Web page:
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Dear Dr. Roach: I'm 67 and male. When I had a male doctor, he did a yearly testicle and prostate exam during my physical. Now the practice has been taken over by female doctors, and for the past three years, this has not been done.

Is this new? Is there a correct way to ask why the change?

Anon.

Dear Anon.: There has indeed been a change in the way prostate and testicular screening tests have been considered in recent years, and recommendations by advisory groups have changed, as well. The current recommendation by the most influential group in the U.S., the Preventive Services Task Force, is against routine screening for prostate cancer and testicular cancer. However, there are some situations, such as with a strong family history, in which screening for these conditions is appropriate, and it is always appropriate for your doctor to listen to your concerns.

As far as male doctors versus female, most studies have shown women physicians tend to spend more time with their patients and tend to be more in compliance with practice guidelines. However, differences between individuals are more important than differences between the groups. Just tell your doctor, male or female, that you would like to further discuss prostate and testicular cancer screening.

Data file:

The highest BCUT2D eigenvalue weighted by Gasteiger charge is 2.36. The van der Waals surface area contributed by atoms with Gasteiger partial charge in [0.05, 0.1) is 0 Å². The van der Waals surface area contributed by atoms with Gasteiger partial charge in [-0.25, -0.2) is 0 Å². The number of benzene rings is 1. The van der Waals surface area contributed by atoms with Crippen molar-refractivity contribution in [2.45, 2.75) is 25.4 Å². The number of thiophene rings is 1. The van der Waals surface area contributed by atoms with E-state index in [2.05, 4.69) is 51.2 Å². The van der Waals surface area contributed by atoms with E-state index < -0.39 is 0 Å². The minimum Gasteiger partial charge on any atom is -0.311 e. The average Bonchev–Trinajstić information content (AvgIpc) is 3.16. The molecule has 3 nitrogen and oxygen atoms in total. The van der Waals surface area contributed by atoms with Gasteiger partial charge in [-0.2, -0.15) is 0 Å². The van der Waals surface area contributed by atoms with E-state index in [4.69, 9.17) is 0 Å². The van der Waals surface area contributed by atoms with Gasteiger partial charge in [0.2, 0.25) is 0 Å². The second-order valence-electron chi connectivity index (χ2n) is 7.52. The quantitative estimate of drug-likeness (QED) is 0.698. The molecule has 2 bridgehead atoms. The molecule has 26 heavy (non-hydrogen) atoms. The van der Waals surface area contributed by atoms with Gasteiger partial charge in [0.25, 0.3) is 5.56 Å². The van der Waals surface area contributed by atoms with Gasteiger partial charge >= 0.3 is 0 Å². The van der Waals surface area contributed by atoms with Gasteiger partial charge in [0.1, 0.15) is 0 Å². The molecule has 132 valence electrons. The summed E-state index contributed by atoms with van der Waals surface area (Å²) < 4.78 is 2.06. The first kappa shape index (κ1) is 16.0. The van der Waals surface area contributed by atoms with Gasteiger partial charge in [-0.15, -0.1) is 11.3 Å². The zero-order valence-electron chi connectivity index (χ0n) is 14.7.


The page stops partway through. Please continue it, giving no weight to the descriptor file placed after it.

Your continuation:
Dear Dr. Roach: I know you're not a psychiatrist, but I hope you can help. My dad was a single parent raising us kids, and he was always clean when it came to housework. Rooms in our house were almost spotless.

But lately, we have noticed him becoming a hoarder and being more disorganized. He keeps weeks-old newspapers everywhere, and he gets upset if we try to help him clean. He's 79. Could it be a sign of senility or Alzheimer's?

R.S.

Dear R.S.: Hoarding can have several psychiatric causes, and, indeed, a psychiatrist may be necessary to make the diagnosis. However, odds are that your dad always had some form of obsessive-compulsive disorder, and with age has become worse.

There are other possibilities. Fronto-temporal dementia, a type of dementia that is distinct from Alzheimer's disease, has a variant in which personality and behavior changes are prominent, but given the history of what sounds like unusual cleanliness habits, I would suspect that OCD is the most likely diagnosis. There usually is a long delay from the time symptoms begin until the time the diagnosis is made. A diagnosis needs to be made before treatment — be it medications, psychotherapy or some combination — can begin. Treatment can improve not only the hoarding behavior but also the distress your dad is feeling. A psychiatrist or psychologist is the expert in making the diagnosis and for treatment.

Readers may email questions to ToYourGoodHealth@med.cornell.edu.

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